Israel vowed Friday to break the ground for a Jewish settlement in Arab east Jerusalem next week, ignoring world pleas to ditch the project that could bring a Palestinian backlash.
The Cabinet reaffirmed Prime Minister Benjamin Netanyahu's decision to send the bulldozers to a pine-covered hill between East Jerusalem and Bethlehem."There is no specific day, but it will begin next week," Netanyahu adviser David Bar-Illan told Reuters.
Palestinian Minister Hanan Ashrawi called the decision foolhardy and said she expected Palestinians to protest peacefully.
The Cabinet met as Israel still reeled from the killing of seven schoolgirls on a Jordan Valley field trip by a Jordanian soldier.
"All the ministers were unanimous in urging that work begin as planned this coming week," Bar-Illan said.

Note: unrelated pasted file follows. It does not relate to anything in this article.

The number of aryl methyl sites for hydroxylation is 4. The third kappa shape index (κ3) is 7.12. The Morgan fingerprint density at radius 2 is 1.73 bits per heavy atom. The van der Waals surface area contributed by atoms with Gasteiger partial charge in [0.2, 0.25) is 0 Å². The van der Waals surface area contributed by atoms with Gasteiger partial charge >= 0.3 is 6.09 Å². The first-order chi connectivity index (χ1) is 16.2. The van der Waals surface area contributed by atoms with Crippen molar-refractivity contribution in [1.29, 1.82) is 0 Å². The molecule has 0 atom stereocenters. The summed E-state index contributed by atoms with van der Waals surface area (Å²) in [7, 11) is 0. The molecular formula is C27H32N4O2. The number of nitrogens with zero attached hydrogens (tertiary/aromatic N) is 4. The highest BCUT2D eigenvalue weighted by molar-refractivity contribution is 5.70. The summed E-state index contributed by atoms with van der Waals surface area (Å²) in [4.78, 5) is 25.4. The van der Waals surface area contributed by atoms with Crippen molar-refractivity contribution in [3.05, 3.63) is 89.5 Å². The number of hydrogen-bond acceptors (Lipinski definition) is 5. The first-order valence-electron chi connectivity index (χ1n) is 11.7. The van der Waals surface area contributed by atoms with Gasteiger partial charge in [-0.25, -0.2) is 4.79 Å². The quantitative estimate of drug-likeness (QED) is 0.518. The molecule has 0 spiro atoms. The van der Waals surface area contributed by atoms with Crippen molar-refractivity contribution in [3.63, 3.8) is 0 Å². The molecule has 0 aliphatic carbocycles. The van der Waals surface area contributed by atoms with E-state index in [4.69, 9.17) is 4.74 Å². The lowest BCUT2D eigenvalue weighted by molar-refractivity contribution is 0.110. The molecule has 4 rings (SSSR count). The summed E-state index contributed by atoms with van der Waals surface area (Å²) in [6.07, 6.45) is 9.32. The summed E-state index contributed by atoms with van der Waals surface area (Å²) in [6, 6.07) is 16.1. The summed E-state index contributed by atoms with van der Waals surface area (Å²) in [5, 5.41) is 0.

He declined to say when construction would start, but political sources believe building at the site, called Har Homa in Hebrew and Jabal Abu Ghneim in Arabic, will begin by Monday.
Netanyahu pressed ahead with the plan under pressure from the right-wing and Jewish settler groups in his center-right coaltion government. The decision plunged Israeli-Arab ties to their lowest point since the 1993 Palestinian-Israeli peace accord and angered Western states.
The U.N. General Assembly, by a vote of 130 to 2, with two abstentions, called on Israel Thursday to abandon the planned settlement.
The United States and Israel cast the only negative votes on the resolution, similar to one vetoed by the United States in the Security Council March 7.